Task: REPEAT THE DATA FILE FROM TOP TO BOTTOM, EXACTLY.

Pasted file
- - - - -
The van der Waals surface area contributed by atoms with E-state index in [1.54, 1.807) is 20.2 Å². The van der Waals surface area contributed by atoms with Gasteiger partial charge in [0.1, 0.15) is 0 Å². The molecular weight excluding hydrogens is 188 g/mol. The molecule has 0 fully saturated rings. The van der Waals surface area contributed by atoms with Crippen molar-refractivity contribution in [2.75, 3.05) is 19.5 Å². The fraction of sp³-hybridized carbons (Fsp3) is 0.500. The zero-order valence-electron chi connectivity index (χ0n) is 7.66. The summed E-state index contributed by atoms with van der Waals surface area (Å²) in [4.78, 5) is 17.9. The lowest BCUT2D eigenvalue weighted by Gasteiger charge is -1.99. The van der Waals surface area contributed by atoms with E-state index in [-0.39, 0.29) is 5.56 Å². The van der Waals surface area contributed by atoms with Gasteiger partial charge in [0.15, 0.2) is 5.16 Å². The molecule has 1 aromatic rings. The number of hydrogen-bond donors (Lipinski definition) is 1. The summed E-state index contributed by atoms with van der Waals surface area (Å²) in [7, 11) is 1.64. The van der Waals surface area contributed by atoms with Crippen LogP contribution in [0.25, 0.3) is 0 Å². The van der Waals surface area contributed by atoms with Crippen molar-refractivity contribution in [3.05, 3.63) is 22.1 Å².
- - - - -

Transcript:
The van der Waals surface area contributed by atoms with E-state index in [1.54, 1.807) is 20.2 Å². The van der Waals surface area contributed by atoms with Gasteiger partial charge in [0.1, 0.15) is 0 Å². The molecular weight excluding hydrogens is 188 g/mol. The molecule has 0 fully saturated rings. The van der Waals surface area contributed by atoms with Crippen molar-refractivity contribution in [2.75, 3.05) is 19.5 Å². The fraction of sp³-hybridized carbons (Fsp3) is 0.500. The zero-order valence-electron chi connectivity index (χ0n) is 7.66. The summed E-state index contributed by atoms with van der Waals surface area (Å²) in [4.78, 5) is 17.9. The lowest BCUT2D eigenvalue weighted by Gasteiger charge is -1.99. The van der Waals surface area contributed by atoms with E-state index in [-0.39, 0.29) is 5.56 Å². The van der Waals surface area contributed by atoms with Gasteiger partial charge in [0.15, 0.2) is 5.16 Å². The molecule has 1 aromatic rings. The number of hydrogen-bond donors (Lipinski definition) is 1. The summed E-state index contributed by atoms with van der Waals surface area (Å²) in [7, 11) is 1.64. The van der Waals surface area contributed by atoms with Crippen LogP contribution in [0.25, 0.3) is 0 Å². The van der Waals surface area contributed by atoms with Crippen molar-refractivity contribution in [3.05, 3.63) is 22.1 Å².